Fiscal Space for Investment in Agriculture— A Review of Taxes andSubsidies in Agriculture in Pakistan

Despite agriculture’s importance in terms of its relationshipto poverty and welfare of the poorest households, the government findsit increasingly difficult to find the fiscal space for budgetaryallocations for agriculture and agricultural RD. We hypothesisethat expansion of expenditures on agriculture is possible in the shortto medium run with a combination of reallocations and new taxation. Weargue that existing spending aimed towards the agriculture sectorincludes very large outlays on implicit subsidies that are largelyunproductive. These costs include: subsidisation of gas for fertiliserplants, which approach Rs 48 billion in gas subsidies to fertilisercompanies; the full costs of the infrastructure and operation andmaintenance of the irrigation system, which amount to Rs 166 billion peryear; and losses on wheat procurement, which have been about Rs 25billion recently. On the taxation side, while agricultural producers arenot currently liable to pay tax on income, they do however pay indirecttaxes on agricultural inputs. Using a Social Accounting Matrix (SAM), weestimate agricultural producer pay about Rs 61 billion, mostly from GSTtaxes on fertiliser. Using a Computable General Equilibrium model, weshow that agriculture could contribute further with an income tax onagricultural income. With a ―low-rate-widebase‖ income tax of 15 percenton non-poor, medium and large farms, as much as Rs 130 billion could beraised, enough to cover, for example, a sizable portion of the operationand maintenance cost of the irrigation system. JEL Classifications: D58,E16, H20, H22, H23, Q10 Keywords: Agriculture, Fiscal Policy, Subsidies,Taxation, General Equilibrium, Social Accounting Matrix,Pakistan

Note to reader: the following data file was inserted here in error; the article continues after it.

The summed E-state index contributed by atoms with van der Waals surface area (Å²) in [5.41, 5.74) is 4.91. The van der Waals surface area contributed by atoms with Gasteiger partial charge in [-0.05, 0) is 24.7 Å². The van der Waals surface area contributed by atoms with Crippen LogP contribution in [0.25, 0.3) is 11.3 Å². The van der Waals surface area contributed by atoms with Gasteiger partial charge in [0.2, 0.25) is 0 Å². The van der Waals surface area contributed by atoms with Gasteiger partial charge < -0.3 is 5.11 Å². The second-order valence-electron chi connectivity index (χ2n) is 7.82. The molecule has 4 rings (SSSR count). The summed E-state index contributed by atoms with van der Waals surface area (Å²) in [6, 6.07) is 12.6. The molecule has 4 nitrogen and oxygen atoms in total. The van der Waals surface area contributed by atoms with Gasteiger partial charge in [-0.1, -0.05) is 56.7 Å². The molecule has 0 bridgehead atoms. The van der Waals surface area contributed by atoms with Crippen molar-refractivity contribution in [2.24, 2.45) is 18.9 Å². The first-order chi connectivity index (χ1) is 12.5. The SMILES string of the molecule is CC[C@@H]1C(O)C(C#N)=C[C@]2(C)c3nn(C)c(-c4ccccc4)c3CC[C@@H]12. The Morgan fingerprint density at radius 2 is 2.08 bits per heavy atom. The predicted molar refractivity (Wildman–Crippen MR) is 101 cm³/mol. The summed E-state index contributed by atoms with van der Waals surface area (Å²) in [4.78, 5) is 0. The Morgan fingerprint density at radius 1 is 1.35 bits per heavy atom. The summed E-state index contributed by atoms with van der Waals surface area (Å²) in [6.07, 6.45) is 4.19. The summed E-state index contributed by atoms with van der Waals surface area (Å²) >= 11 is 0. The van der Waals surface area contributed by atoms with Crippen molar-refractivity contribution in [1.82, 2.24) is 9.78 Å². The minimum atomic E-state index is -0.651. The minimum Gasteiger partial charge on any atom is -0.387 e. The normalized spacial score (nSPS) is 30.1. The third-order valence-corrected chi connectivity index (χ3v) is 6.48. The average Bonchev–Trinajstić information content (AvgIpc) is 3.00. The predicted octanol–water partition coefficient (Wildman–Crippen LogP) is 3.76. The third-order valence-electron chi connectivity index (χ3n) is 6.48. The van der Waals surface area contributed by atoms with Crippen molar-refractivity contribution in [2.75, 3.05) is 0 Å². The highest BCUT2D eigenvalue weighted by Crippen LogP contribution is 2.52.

Stephen Davies,

Wajiha Saeed,

Muhammad Saad Moeen,

Tehmina Tanveer,

Aamer Irshad.